by Jeff Johnston - Friday, December 21, 2012
With turkey season on the horizon, studious turkey hunters will notice myriad new choices in turkey loads and begin thinking they should try one. Then, which shot to use? No. 4's? No. 6's? Which one patterns better in the gun? And which will penetrate better?
It's commonly held that if all else is equal (range and velocity) smaller shot will penetrate better than larger shot because it has less surface area to impede penetration.
To borrow straight from that all-knowing BullShooter's Bible, the NRA Fact Book:
The fallacy in [this idea] is obvious when it is carried to its logical conclusion, that a round cannonball would penetrate a much shorter distance than a small shot pellet.
The belief would be correctly founded if penetration by shot pellets took place as the result of an outside force applied t the pellets during penetration, pushing them through the target. This situation does not exist.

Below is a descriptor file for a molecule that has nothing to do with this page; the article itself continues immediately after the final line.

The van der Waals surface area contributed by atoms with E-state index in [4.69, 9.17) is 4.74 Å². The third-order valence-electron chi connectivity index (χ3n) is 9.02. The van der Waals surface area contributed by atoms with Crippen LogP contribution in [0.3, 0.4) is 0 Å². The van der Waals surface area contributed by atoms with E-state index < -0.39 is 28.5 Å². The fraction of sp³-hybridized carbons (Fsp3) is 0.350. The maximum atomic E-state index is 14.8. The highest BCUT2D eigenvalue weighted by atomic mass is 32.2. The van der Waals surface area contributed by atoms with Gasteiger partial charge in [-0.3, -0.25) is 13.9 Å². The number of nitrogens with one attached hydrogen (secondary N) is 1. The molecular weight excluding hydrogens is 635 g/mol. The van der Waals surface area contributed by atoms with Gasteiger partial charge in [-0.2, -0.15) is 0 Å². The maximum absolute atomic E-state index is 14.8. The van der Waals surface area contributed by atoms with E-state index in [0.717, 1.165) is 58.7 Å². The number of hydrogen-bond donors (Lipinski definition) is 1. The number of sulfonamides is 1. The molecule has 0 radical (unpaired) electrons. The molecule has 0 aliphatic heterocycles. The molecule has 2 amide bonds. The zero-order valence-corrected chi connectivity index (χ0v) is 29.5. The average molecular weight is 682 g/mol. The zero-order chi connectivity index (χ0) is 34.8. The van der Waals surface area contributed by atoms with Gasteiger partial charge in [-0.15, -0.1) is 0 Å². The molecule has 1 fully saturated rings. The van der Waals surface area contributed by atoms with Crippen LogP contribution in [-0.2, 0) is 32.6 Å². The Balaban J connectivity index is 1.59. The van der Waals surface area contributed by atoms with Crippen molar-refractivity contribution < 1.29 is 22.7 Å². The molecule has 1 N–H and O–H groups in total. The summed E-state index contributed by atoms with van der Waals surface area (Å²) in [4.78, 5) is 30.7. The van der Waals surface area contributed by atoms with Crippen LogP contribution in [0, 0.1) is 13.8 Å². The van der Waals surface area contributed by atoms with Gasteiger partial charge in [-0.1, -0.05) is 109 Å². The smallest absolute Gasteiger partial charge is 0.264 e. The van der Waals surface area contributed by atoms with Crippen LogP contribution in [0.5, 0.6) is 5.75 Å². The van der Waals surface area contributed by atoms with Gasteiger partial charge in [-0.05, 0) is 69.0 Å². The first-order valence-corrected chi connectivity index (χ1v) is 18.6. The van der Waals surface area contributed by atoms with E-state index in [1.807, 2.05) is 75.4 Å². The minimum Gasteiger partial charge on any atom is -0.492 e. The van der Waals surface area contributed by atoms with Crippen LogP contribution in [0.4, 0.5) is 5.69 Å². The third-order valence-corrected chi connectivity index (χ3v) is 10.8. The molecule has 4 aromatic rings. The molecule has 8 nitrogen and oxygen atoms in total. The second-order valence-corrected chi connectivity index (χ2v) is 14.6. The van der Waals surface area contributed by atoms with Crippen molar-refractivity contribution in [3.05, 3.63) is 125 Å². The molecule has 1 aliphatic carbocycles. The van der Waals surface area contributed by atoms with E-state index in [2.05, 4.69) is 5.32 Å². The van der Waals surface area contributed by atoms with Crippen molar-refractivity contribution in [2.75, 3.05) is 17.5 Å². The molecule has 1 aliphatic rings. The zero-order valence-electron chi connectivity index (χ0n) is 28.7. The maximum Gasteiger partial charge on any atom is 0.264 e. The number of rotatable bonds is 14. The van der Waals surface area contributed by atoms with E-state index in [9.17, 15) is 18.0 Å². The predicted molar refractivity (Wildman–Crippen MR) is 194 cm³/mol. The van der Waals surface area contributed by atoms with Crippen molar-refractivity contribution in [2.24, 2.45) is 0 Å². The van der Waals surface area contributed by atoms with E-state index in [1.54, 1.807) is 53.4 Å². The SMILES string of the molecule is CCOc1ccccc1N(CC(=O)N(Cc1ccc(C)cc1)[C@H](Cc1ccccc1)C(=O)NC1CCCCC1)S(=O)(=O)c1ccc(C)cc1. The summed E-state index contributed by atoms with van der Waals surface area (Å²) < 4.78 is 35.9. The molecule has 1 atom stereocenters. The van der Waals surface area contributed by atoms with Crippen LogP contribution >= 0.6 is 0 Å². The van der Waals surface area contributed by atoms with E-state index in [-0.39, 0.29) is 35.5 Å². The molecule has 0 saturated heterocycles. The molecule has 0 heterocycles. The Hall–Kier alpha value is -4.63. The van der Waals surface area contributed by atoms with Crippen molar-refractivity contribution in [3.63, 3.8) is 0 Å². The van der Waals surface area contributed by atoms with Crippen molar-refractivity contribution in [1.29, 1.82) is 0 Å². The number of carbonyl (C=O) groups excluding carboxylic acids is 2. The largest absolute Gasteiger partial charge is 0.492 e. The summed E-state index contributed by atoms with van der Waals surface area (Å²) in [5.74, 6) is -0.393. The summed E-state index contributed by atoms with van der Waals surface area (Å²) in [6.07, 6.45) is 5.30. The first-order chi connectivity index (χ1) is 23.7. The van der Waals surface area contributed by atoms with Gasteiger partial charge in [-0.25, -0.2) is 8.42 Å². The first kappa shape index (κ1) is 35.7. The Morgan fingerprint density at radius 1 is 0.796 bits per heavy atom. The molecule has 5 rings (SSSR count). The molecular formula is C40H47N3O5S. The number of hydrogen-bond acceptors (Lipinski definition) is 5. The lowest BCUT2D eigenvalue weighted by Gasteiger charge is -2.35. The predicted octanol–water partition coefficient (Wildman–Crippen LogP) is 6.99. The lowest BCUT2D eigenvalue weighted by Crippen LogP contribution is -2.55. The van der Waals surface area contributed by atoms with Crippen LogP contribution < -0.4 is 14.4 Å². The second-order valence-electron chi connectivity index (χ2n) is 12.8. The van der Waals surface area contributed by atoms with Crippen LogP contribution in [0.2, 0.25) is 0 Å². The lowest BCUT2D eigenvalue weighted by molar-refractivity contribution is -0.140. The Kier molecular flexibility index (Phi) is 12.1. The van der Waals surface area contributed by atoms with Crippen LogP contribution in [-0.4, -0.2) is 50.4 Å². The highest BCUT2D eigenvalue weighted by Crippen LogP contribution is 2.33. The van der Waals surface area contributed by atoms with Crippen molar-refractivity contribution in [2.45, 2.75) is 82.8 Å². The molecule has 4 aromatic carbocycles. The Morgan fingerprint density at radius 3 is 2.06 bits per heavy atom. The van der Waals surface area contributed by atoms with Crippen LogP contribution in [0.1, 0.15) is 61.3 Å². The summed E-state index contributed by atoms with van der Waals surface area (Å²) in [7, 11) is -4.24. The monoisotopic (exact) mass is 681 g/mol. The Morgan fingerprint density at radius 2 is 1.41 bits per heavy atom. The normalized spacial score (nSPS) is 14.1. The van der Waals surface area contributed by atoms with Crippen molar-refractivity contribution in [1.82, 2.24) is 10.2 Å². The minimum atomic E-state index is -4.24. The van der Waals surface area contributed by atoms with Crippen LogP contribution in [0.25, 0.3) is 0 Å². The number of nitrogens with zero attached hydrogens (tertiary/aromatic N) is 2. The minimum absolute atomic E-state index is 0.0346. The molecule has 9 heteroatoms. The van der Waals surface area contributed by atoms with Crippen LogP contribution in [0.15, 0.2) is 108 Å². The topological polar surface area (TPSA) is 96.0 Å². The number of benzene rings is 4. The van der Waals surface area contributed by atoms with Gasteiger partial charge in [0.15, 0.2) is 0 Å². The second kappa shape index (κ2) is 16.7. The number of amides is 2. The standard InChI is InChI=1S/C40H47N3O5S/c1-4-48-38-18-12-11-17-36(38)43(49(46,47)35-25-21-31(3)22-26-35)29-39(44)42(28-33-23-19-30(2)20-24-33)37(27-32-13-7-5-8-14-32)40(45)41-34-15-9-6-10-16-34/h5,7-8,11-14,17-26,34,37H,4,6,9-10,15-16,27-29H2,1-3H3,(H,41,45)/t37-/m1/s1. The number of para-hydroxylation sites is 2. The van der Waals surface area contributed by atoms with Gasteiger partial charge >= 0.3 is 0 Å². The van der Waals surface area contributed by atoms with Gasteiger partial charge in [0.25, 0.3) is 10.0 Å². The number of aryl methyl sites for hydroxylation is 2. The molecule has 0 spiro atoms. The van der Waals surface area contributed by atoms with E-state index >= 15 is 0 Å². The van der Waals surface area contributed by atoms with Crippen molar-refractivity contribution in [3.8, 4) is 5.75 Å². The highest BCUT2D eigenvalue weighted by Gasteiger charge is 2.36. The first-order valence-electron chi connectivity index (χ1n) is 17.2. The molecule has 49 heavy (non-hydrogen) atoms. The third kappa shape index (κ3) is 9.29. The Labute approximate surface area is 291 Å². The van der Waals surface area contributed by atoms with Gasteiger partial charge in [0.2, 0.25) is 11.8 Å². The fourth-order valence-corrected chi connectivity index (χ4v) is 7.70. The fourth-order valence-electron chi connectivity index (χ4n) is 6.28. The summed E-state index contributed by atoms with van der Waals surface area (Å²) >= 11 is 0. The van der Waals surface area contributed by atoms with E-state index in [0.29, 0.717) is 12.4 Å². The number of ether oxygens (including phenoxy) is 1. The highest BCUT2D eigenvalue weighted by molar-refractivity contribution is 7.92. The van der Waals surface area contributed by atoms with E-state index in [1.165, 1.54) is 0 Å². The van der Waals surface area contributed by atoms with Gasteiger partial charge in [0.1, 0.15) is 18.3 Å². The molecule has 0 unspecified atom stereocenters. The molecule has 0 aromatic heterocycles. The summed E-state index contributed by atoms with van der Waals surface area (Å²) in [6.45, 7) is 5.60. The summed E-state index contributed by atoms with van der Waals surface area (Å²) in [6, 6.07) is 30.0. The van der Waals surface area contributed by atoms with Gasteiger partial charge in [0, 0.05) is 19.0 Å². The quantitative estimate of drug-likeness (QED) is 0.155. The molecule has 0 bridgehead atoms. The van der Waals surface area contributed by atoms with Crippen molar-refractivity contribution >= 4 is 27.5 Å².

The only force carrying a projectile through its target arises from its own velocity and weight. Assuming like velocities, then the only factors making for different penetrations by non-deforming round shot will be weight and area. The weights of spheres of the same material will be to each as the cubes of their diameters.
Lets skip a bunch of mathematical formulas...
... Penetration goes up strictly in accordance with the diameter of the shot.
Conclusion for Turkey Hunters
It's proven that a No. 6 shot pellet will penetrate the head of a turkey at 60 yards, so unless you plan to shoot further than that—in which case I'd suggest searching for a new call rather than a new load—pick the load that patterns best in your shotgun, and then go hunting.
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